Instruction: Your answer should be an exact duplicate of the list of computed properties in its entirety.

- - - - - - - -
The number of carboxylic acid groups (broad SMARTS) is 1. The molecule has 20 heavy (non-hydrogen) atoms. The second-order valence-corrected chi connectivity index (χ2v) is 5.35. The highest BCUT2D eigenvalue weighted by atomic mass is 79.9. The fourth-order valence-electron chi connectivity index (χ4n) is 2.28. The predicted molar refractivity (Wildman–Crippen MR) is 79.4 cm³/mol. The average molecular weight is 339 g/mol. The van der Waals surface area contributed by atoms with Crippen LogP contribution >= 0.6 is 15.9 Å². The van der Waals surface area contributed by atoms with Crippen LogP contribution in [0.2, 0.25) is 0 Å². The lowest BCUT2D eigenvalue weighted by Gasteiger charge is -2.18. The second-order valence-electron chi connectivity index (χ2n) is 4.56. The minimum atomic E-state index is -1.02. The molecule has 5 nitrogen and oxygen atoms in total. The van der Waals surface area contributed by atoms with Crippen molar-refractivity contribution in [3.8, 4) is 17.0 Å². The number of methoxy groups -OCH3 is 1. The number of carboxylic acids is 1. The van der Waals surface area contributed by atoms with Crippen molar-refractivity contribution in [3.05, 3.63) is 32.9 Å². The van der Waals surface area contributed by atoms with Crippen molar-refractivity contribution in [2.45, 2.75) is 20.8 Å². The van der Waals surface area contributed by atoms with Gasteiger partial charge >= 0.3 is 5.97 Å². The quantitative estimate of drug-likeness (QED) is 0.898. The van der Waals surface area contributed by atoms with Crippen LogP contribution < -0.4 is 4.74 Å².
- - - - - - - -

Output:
The number of carboxylic acid groups (broad SMARTS) is 1. The molecule has 20 heavy (non-hydrogen) atoms. The second-order valence-corrected chi connectivity index (χ2v) is 5.35. The highest BCUT2D eigenvalue weighted by atomic mass is 79.9. The fourth-order valence-electron chi connectivity index (χ4n) is 2.28. The predicted molar refractivity (Wildman–Crippen MR) is 79.4 cm³/mol. The average molecular weight is 339 g/mol. The van der Waals surface area contributed by atoms with Crippen LogP contribution >= 0.6 is 15.9 Å². The van der Waals surface area contributed by atoms with Crippen LogP contribution in [0.2, 0.25) is 0 Å². The lowest BCUT2D eigenvalue weighted by Gasteiger charge is -2.18. The second-order valence-electron chi connectivity index (χ2n) is 4.56. The minimum atomic E-state index is -1.02. The molecule has 5 nitrogen and oxygen atoms in total. The van der Waals surface area contributed by atoms with Crippen molar-refractivity contribution in [3.8, 4) is 17.0 Å². The number of methoxy groups -OCH3 is 1. The number of carboxylic acids is 1. The van der Waals surface area contributed by atoms with Crippen molar-refractivity contribution in [3.05, 3.63) is 32.9 Å². The van der Waals surface area contributed by atoms with Crippen molar-refractivity contribution in [2.45, 2.75) is 20.8 Å². The van der Waals surface area contributed by atoms with Gasteiger partial charge >= 0.3 is 5.97 Å². The quantitative estimate of drug-likeness (QED) is 0.898. The van der Waals surface area contributed by atoms with Crippen LogP contribution < -0.4 is 4.74 Å².